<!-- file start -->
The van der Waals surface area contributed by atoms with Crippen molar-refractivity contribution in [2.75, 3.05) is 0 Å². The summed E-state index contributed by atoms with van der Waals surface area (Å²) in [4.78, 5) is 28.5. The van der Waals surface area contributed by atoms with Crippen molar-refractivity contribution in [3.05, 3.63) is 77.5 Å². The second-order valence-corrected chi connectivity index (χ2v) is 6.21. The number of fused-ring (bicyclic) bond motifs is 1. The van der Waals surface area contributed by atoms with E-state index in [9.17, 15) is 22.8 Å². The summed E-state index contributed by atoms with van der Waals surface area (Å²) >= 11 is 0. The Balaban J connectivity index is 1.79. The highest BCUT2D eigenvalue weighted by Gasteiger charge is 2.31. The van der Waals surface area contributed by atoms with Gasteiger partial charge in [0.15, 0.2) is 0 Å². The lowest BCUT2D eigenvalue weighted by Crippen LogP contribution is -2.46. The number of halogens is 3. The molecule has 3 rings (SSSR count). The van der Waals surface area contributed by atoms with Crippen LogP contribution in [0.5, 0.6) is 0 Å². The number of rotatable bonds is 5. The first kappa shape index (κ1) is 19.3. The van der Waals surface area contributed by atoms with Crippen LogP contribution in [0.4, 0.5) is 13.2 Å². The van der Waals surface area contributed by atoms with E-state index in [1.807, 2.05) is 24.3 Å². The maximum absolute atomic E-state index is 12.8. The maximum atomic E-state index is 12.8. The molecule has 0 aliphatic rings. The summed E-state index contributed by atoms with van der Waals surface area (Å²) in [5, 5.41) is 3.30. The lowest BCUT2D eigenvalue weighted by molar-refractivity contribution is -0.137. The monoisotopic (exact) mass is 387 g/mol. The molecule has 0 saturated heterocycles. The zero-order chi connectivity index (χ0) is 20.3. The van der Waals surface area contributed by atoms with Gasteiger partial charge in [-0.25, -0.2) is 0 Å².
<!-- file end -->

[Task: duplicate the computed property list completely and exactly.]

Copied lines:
The van der Waals surface area contributed by atoms with Crippen molar-refractivity contribution in [2.75, 3.05) is 0 Å². The summed E-state index contributed by atoms with van der Waals surface area (Å²) in [4.78, 5) is 28.5. The van der Waals surface area contributed by atoms with Crippen molar-refractivity contribution in [3.05, 3.63) is 77.5 Å². The second-order valence-corrected chi connectivity index (χ2v) is 6.21. The number of fused-ring (bicyclic) bond motifs is 1. The van der Waals surface area contributed by atoms with E-state index in [9.17, 15) is 22.8 Å². The summed E-state index contributed by atoms with van der Waals surface area (Å²) >= 11 is 0. The Balaban J connectivity index is 1.79. The highest BCUT2D eigenvalue weighted by Gasteiger charge is 2.31. The van der Waals surface area contributed by atoms with Gasteiger partial charge in [0.15, 0.2) is 0 Å². The lowest BCUT2D eigenvalue weighted by Crippen LogP contribution is -2.46. The number of halogens is 3. The molecule has 3 rings (SSSR count). The van der Waals surface area contributed by atoms with Crippen LogP contribution in [0.5, 0.6) is 0 Å². The number of rotatable bonds is 5. The first kappa shape index (κ1) is 19.3. The van der Waals surface area contributed by atoms with Crippen LogP contribution in [0.4, 0.5) is 13.2 Å². The van der Waals surface area contributed by atoms with E-state index in [1.807, 2.05) is 24.3 Å². The maximum absolute atomic E-state index is 12.8. The maximum atomic E-state index is 12.8. The molecule has 0 aliphatic rings. The summed E-state index contributed by atoms with van der Waals surface area (Å²) in [5, 5.41) is 3.30. The lowest BCUT2D eigenvalue weighted by molar-refractivity contribution is -0.137. The monoisotopic (exact) mass is 387 g/mol. The molecule has 0 saturated heterocycles. The zero-order chi connectivity index (χ0) is 20.3. The van der Waals surface area contributed by atoms with Gasteiger partial charge in [-0.25, -0.2) is 0 Å².